One of Marietta's most successful real estate companies was built by O.C. Hubert, whose will established the O.C. Hubert Charitable Trust. Through several recent gifts to the Rollins School of Public Health, the trust is supporting a variety of initiatives. These gifts are enabling the school to explore connections between religion and health, to support students who wish to pursue international research, and to develop a communications and training plan to e liminate micronutrient malnutrition in countries of the former Soviet Union.

One gift establishes the Ruth and O.C. Hubert Chair in Religion and Health and will provide funds to recruit a nationally recognized faculty member dedicated to improving public health, providing leadership in understanding the interrelationships betwe en the two disciplines, and developing improved collaborations.

The mission of the chair will be to apply science to the definition of the relationships and the impact of religion and religious beliefs on the health of individuals and communities. The person who will fill this chair also will seek to define ways th at religious communities can favorably influence the health of congregations, communities, and nations.

This leader will assist the public health community as it engages the religious community to promote health and prevent disease. And finally, the chair holder will assist in the development of integrated religion and health curricula for schools of pub lic health and theology.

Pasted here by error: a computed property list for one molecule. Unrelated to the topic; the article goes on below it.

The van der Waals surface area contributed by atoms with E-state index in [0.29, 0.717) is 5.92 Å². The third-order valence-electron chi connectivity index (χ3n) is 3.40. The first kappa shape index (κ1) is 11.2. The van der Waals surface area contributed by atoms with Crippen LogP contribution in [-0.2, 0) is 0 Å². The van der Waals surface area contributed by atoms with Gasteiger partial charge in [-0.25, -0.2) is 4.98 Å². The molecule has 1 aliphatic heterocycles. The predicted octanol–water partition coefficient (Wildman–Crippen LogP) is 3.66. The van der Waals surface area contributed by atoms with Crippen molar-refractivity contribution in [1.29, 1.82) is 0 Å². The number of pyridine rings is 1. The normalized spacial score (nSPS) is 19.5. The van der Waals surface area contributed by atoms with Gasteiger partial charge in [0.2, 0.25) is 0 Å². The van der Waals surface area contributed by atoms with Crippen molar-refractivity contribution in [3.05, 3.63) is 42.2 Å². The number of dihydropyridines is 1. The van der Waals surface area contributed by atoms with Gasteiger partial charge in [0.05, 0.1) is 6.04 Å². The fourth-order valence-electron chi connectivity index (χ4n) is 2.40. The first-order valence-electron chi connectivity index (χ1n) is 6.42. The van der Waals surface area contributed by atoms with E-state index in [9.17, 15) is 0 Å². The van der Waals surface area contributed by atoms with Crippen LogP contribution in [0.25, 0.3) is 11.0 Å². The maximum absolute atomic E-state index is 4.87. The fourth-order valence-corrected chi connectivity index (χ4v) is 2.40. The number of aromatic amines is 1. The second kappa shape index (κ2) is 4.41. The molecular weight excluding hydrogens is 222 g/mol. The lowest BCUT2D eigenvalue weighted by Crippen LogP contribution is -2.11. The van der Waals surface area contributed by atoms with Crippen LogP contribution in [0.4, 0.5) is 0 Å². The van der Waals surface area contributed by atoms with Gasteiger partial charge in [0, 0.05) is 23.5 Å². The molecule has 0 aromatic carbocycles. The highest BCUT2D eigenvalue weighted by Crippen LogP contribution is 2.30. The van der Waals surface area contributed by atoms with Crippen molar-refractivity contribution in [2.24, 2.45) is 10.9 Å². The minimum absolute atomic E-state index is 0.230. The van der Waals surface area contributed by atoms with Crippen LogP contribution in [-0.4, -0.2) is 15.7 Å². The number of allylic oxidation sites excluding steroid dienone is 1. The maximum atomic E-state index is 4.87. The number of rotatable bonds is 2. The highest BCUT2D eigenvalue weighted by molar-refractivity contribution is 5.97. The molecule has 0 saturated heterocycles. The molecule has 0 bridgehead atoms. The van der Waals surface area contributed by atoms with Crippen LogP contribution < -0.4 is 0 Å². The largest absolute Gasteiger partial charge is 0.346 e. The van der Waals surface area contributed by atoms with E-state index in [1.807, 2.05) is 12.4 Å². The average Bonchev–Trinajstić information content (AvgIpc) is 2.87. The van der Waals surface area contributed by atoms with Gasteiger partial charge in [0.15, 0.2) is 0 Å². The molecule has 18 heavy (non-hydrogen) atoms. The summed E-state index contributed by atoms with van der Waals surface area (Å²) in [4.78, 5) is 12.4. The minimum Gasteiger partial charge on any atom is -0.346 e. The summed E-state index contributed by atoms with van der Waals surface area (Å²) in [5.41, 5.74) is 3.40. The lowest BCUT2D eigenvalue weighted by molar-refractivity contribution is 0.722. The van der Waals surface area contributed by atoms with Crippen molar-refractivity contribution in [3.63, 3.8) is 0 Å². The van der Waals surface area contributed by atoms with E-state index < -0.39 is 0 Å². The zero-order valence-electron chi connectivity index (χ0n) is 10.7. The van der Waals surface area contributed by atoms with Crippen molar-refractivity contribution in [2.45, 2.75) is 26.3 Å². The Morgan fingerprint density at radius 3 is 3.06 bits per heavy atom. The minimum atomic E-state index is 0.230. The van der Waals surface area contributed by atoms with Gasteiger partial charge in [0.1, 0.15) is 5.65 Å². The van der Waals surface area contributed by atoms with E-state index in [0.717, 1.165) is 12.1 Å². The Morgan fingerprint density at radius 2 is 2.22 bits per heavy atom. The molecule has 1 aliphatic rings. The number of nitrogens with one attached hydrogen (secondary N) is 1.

A second initiative, the Hubert Fellowships in International Health, will allow master of public health students to travel and pursue research in international settings. One objective of the fellowships is to expose young people to problems afflicting the world, especially those affecting nutrition, health, and the quality of life. They will encourage an involvement in interventions that give hope to modifying those problems, and they will provide students with exposure to mentors who may influence the ir vocational choices.

The Hubert Trust also is supporting communications and training programs being developed by the school's Program Against Micronutrient Malnutrition (PAMM) for countries in the former Soviet Union. In the Republic of Georgia, for instance, the World Hea lth Organization has classified iodine deficiency disorder as a severe problem, and the Republic's Ministry of Health has made it a priority.

PAMM consultants will assist the Georgian government in developing a national communications plan to address this problem as well as conducting the communication component of a regional, capacity building workshop in Tbilisi.

Through the chair, the fellowships, and the PAMM project, the school and the Hubert Trust are extending their impact on public health from Atlanta to the world.

Hubert family supports a variety of initiatives

Dean James Curran thanked Ruth Hubert and her son, Dick Hubert, for the establishment of the Ruth and O.C. Hubert Chair in Religion and Health at the school at a recent luncheon celebrating the family's gift.

Spring 1998 Issue | Dean's Message | Asthma Zappers | Cyber Class | Go Girls & Eat for Life
Flagging Cancer | School Sampler | Philanthropy | Alumni Sampler